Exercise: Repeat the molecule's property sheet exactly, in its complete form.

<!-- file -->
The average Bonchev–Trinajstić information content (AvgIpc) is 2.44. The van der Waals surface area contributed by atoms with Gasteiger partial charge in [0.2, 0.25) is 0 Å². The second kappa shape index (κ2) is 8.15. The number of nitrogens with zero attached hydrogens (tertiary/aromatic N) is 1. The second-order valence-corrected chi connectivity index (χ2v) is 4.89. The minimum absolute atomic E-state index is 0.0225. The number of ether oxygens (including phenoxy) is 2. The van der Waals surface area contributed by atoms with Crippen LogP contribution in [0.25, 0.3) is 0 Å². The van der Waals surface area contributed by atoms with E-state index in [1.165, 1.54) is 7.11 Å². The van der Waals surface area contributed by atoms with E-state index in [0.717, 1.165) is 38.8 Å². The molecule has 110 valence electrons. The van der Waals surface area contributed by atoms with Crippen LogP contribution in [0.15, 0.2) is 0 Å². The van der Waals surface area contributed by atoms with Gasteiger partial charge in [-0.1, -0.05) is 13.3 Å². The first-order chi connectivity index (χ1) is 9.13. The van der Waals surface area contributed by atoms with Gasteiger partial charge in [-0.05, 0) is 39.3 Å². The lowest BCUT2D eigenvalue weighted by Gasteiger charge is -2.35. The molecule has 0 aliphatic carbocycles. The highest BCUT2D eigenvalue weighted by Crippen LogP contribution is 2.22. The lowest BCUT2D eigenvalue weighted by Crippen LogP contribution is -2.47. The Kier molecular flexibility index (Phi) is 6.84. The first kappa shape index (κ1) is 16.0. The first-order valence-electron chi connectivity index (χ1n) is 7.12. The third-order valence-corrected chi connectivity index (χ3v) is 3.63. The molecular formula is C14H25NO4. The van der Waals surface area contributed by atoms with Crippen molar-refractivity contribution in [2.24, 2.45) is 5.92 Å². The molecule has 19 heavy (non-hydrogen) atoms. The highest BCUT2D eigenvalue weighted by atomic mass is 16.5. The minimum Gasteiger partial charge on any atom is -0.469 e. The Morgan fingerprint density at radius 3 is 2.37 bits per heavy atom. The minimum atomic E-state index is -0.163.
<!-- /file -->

The average Bonchev–Trinajstić information content (AvgIpc) is 2.44. The van der Waals surface area contributed by atoms with Gasteiger partial charge in [0.2, 0.25) is 0 Å². The second kappa shape index (κ2) is 8.15. The number of nitrogens with zero attached hydrogens (tertiary/aromatic N) is 1. The second-order valence-corrected chi connectivity index (χ2v) is 4.89. The minimum absolute atomic E-state index is 0.0225. The number of ether oxygens (including phenoxy) is 2. The van der Waals surface area contributed by atoms with Crippen LogP contribution in [0.25, 0.3) is 0 Å². The van der Waals surface area contributed by atoms with E-state index in [1.165, 1.54) is 7.11 Å². The van der Waals surface area contributed by atoms with E-state index in [0.717, 1.165) is 38.8 Å². The molecule has 110 valence electrons. The van der Waals surface area contributed by atoms with Crippen LogP contribution in [0.15, 0.2) is 0 Å². The van der Waals surface area contributed by atoms with Gasteiger partial charge in [-0.1, -0.05) is 13.3 Å². The first-order chi connectivity index (χ1) is 9.13. The van der Waals surface area contributed by atoms with Gasteiger partial charge in [-0.05, 0) is 39.3 Å². The lowest BCUT2D eigenvalue weighted by Gasteiger charge is -2.35. The molecule has 0 aliphatic carbocycles. The highest BCUT2D eigenvalue weighted by Crippen LogP contribution is 2.22. The lowest BCUT2D eigenvalue weighted by Crippen LogP contribution is -2.47. The Kier molecular flexibility index (Phi) is 6.84. The first kappa shape index (κ1) is 16.0. The first-order valence-electron chi connectivity index (χ1n) is 7.12. The third-order valence-corrected chi connectivity index (χ3v) is 3.63. The molecular formula is C14H25NO4. The van der Waals surface area contributed by atoms with Crippen molar-refractivity contribution in [2.24, 2.45) is 5.92 Å². The molecule has 19 heavy (non-hydrogen) atoms. The highest BCUT2D eigenvalue weighted by atomic mass is 16.5. The minimum Gasteiger partial charge on any atom is -0.469 e. The Morgan fingerprint density at radius 3 is 2.37 bits per heavy atom. The minimum atomic E-state index is -0.163.